Alberta shelves minimum wage panel report without releasing recommendations
Findings no longer relevant due to pandemic, inflation, Alberta Labour spokesperson says
The Alberta government shelved a report from an expert panel it appointed to examine the effects of a $15 minimum wage and a possible lower wage for tipped servers.
The panel, chaired by Joseph Marchand, a University of Alberta economist, was appointed in August 2019 by Jason Copping, who was Alberta's minister of labour at the time.
The panel submitted its report in February 2020, right before the start of the COVID-19 pandemic, but the document was never made public.
"Our government has received and reviewed the work of the minimum wage expert panel. Due to the economic effects of COVID, the changing labour market and inflation, much of the report is no longer relevant," Roy Dallmann, press secretary for Labour Minister Kaycee Madu, told CBC News in an email.
Alberta Labour has no plans to release the report, and the provincial government will maintain the $15 minimum wage, Dallmann said.
The expert panel — which cost the provincial government about $24,492 — was a reaction to the former NDP government's decision to raise the minimum wage in October 2019.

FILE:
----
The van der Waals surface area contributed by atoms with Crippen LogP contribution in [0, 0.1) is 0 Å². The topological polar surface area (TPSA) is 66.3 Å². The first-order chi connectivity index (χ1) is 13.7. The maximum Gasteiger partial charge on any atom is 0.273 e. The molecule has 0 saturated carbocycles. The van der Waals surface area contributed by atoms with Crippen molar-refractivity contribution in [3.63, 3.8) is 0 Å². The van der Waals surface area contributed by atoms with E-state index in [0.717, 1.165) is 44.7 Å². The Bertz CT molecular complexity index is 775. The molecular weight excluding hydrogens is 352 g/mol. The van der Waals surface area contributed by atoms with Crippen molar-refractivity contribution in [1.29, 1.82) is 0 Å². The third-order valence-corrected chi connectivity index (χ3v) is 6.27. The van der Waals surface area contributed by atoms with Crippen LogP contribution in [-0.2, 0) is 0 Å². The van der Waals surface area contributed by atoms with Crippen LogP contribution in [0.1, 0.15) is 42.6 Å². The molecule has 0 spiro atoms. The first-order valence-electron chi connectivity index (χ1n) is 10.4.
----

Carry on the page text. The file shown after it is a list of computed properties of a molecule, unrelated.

Groups representing restaurants and small businesses criticized the government at the time, suggesting it was moving too quickly and the initiative would cost jobs.
The United Conservative Party promised in its 2019 campaign platform that it would form a minimum wage expert panel, if voted into power.
The panel would have two tasks: study the potential effect of the wage bump on the labour market, and determine whether food and liquor servers would make more money from tips if they were paid a lower hourly rate.
Alberta used to have a lower minimum wage for servers until the former NDP government eliminated it in 2016.
It isn't known if the expert panel's report recommended restoring the lower wage rate.
The panel member included Mark von Schellwitz, vice-president of Restaurants Canada, an organization that has advocated for a reduction in the server minimum wage.
Von Schellwitz told CBC News he could not say what the panel recommended because he is bound by a non-disclosure agreement.
He said, however, lower wages allow restaurant owners to afford to give servers more hours, which allows those employees the opportunity to earn more tips.
Opposition NDP leader Rachel Notley said the Alberta government needs to make the expert panel report publicly available.
"Albertans have a right to see the report. They paid for it," she said, adding the recommendations could provide insight into what a UCP government may try to implement if the party wins the next year's provincial election.
The government instituted a $13 minimum wage for youth in June 2019 because it believed higher wages were dampening youth employment rates.
The lower rate had no effect on how many young people got jobs, Notley said.